Rishi Sunak responds to criticism over levelling up comments
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Footage was leaked earlier today of the former chancellor claiming that he needed to “undo” a Labour Party initiative that saw vital funding “showved into deprived urban areas”. Mr Sunak was speaking in Tunbridge Wells as part of his campaign to become the next Prime Minister, and face immediate backlash for implying that money needed to be withdrawn from deprived areas and reinsterted into affluent ones. While in Eastbourne today, Mr Sunak appeared to roll back his comments, saying that he “does not believe [levelling up] is just about our large urban cities”, carefully omitting the term “deprived” so as to not attract any further criticism for his earlier remarks.
Mr Sunak said: “I want to level up everywhere. As you may have seen from the video clip that is online, I don’t believe that is just about our large urban cities.
“I believe it is about investing and levelling up in small towns, in rural communities, in coastal communities like like those here in the south east.”
The audience of Tory Party members then broke out into a round of applause to his comments.
Earlier, while in Tunbridge Wells, in comments that recieved fierce crticism, Mr Sunak said: “To make sure that areas like this are getting the funding they deserve because we inherited a bunch of formulas from the Labour Party that shoved all the funding into deprived urban areas and that needed to be undone.”
Mr Sunak was forced to roll back his comments earlier today prior to the husting in Eastbourne.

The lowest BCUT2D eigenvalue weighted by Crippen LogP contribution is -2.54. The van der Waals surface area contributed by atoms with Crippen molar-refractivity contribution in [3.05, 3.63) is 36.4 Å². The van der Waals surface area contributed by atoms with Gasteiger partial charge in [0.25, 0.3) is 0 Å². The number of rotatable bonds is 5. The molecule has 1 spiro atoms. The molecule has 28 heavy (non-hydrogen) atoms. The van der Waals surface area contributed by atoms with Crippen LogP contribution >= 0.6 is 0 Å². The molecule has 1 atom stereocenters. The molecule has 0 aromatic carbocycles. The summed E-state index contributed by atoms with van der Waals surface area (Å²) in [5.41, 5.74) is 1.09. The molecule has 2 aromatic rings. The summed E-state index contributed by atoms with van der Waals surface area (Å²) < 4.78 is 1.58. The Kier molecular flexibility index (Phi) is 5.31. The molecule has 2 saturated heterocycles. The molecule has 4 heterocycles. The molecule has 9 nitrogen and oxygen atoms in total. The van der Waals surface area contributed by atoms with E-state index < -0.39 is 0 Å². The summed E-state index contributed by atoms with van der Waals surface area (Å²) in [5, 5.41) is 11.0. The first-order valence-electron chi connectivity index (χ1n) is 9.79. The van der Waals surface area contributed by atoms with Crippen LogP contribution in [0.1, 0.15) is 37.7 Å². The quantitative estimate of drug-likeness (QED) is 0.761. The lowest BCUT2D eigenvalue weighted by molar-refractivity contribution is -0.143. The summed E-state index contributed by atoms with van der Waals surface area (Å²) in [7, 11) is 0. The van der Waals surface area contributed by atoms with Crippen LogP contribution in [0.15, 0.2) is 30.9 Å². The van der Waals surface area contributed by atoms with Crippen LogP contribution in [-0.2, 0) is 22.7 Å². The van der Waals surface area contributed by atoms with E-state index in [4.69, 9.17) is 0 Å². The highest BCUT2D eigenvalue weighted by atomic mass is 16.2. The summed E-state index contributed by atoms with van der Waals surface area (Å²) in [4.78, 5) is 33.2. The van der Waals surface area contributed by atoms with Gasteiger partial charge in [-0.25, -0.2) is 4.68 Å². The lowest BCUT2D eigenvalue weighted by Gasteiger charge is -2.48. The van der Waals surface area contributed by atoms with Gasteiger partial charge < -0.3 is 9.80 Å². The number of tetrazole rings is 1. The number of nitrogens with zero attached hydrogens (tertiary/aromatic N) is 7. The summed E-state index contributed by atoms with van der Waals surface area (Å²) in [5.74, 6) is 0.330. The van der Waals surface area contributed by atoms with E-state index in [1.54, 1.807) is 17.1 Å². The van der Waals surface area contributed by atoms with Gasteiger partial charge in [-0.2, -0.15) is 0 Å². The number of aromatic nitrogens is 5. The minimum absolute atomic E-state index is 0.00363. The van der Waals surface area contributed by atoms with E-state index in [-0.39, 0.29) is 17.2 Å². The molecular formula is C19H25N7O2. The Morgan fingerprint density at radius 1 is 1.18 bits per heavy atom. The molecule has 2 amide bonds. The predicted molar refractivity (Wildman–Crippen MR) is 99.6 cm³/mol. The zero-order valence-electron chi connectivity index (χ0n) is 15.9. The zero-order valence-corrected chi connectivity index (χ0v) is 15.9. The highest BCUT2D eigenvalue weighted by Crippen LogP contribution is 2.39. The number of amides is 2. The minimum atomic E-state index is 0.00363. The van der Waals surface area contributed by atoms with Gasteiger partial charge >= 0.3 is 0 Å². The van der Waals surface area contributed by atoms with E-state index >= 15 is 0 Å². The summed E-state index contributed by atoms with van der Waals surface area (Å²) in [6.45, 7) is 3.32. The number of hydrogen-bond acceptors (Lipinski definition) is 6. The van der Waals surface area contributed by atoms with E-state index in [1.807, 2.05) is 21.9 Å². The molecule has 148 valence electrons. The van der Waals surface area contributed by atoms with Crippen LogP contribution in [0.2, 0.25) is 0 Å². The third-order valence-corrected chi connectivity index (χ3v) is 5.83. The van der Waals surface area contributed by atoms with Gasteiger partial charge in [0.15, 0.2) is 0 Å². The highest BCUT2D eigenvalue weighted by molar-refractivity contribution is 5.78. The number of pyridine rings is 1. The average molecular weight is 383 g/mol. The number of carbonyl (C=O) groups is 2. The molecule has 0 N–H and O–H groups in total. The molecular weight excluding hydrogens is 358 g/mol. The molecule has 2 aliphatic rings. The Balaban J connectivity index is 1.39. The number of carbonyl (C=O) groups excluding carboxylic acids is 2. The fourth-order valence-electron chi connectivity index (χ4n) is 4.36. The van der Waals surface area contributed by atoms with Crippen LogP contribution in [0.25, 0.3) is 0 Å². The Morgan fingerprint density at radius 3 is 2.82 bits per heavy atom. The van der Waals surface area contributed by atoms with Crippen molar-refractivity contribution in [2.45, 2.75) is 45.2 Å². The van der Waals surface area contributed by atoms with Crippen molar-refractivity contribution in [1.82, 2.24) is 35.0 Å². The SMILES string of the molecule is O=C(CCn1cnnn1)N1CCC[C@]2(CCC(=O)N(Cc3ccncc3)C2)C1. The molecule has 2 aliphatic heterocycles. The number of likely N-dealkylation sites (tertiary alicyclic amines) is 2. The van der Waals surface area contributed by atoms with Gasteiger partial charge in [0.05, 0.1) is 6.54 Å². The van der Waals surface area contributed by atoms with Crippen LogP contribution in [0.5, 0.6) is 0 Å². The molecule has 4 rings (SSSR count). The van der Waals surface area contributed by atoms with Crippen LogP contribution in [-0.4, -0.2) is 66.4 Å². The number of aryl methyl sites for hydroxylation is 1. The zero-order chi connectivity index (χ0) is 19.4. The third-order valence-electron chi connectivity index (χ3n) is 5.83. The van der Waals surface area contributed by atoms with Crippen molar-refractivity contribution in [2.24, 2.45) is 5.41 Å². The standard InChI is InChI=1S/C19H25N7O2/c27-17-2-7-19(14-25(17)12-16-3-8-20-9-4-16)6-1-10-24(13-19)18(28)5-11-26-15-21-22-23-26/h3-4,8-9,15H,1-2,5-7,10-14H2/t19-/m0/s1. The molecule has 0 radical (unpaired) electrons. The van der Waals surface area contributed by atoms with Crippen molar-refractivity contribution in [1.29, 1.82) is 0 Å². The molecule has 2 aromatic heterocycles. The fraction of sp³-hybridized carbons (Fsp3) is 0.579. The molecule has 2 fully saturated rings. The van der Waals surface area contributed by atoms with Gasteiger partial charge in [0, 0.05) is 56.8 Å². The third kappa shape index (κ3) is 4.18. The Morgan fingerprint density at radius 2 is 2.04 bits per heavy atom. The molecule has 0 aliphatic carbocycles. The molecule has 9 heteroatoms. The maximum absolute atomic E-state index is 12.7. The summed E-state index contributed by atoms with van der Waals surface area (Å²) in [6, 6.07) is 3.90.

Speaking to Sky News, he said: “Well I was making the point that deprivation exists right across our country and needs to be addressed.
“That’s why we need to make sure our funding formulas recognise that and people who need help and extra investment are not just limited to big urban areas but you find them in towns across the United Kingdom and in rural areas too.
“The point that I was making was that our funding formulas fail to recognise that, that they are out of date, and they need changing.
“That is work that I started doing as a local government minister and I am actually pleased as chief secretary and chancellor to have been able to change the rules of the Treasury to make sure we get investment in all our regions and to create things like the levelling up fund, which puts investment into communities across the country.”
But listeners were hesitant to accept Mr Sunak’s explanation of his comments, and particularly his use of the word “deprived”.
In a poll on social media of nearly 1,500 people, more than 91 percent of respondents said they did not believe the former chancellor’s explanation that he had simply meant to say levelling up should not be kept to urban areas.
The controversy is further unwelcome news for Mr Sunak, who in recent weeks has had to deal with another video that emerged of him as a student smirking as he said he did not have any working class friends.
The two videos make for uncomfortable viewing irrespective of Mr Sunak’s financial status, but his eye-watering wealth has made the comments all the more troublesome.
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When Mr Sunak was still chancellor, he and his wife were revealed to be on the Sunday Times Rich List, which became controversial when it was also reported that his wife enjoyed a non-domiciled tax status that excused her from paying British taxes.
The couple, who are worth in the region of £800 million, were slammed for hiking taxes while avoiding themselves, effectively practising the mantra of ‘Do as I say and not as I do’.
There was further bad news for Mr Sunak when it was revealed that he refused to give up his green card, which would allow him to return to the USA and live there whenever he pleased.
Critics questioned Mr Sunak’s commitment to the UK if he was eventually planning to reside outside the country.
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